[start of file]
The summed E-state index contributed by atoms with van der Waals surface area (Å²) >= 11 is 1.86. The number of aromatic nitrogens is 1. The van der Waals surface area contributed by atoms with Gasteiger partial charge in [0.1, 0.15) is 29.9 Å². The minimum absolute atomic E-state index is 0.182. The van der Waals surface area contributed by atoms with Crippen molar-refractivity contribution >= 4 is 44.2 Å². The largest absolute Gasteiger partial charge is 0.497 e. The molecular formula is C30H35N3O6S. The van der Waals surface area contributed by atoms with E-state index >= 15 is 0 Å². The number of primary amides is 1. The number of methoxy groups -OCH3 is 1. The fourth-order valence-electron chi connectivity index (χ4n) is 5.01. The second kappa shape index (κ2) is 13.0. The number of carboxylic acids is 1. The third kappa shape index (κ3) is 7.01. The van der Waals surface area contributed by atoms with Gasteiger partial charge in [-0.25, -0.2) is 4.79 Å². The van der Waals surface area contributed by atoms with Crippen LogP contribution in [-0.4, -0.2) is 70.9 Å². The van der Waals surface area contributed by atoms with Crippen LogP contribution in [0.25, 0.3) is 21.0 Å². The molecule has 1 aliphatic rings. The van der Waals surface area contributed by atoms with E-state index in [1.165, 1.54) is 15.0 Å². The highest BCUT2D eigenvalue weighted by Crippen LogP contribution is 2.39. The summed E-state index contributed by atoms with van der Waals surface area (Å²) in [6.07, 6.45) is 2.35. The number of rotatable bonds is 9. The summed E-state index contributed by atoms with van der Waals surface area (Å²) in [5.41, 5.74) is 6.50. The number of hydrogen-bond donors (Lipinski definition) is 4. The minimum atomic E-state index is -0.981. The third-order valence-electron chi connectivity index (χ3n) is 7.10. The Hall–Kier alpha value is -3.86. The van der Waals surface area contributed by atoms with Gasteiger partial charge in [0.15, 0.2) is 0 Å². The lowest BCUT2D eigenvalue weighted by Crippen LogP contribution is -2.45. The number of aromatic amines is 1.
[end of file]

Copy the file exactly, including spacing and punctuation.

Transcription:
The summed E-state index contributed by atoms with van der Waals surface area (Å²) >= 11 is 1.86. The number of aromatic nitrogens is 1. The van der Waals surface area contributed by atoms with Gasteiger partial charge in [0.1, 0.15) is 29.9 Å². The minimum absolute atomic E-state index is 0.182. The van der Waals surface area contributed by atoms with Crippen molar-refractivity contribution >= 4 is 44.2 Å². The largest absolute Gasteiger partial charge is 0.497 e. The molecular formula is C30H35N3O6S. The van der Waals surface area contributed by atoms with E-state index >= 15 is 0 Å². The number of primary amides is 1. The number of methoxy groups -OCH3 is 1. The fourth-order valence-electron chi connectivity index (χ4n) is 5.01. The second kappa shape index (κ2) is 13.0. The number of carboxylic acids is 1. The third kappa shape index (κ3) is 7.01. The van der Waals surface area contributed by atoms with Gasteiger partial charge in [-0.25, -0.2) is 4.79 Å². The van der Waals surface area contributed by atoms with Crippen LogP contribution in [-0.4, -0.2) is 70.9 Å². The van der Waals surface area contributed by atoms with Crippen LogP contribution in [0.25, 0.3) is 21.0 Å². The molecule has 1 aliphatic rings. The van der Waals surface area contributed by atoms with E-state index in [1.165, 1.54) is 15.0 Å². The highest BCUT2D eigenvalue weighted by Crippen LogP contribution is 2.39. The summed E-state index contributed by atoms with van der Waals surface area (Å²) in [6.07, 6.45) is 2.35. The number of rotatable bonds is 9. The summed E-state index contributed by atoms with van der Waals surface area (Å²) in [5.41, 5.74) is 6.50. The number of hydrogen-bond donors (Lipinski definition) is 4. The minimum atomic E-state index is -0.981. The third-order valence-electron chi connectivity index (χ3n) is 7.10. The Hall–Kier alpha value is -3.86. The van der Waals surface area contributed by atoms with Gasteiger partial charge in [0.15, 0.2) is 0 Å². The lowest BCUT2D eigenvalue weighted by Crippen LogP contribution is -2.45. The number of aromatic amines is 1.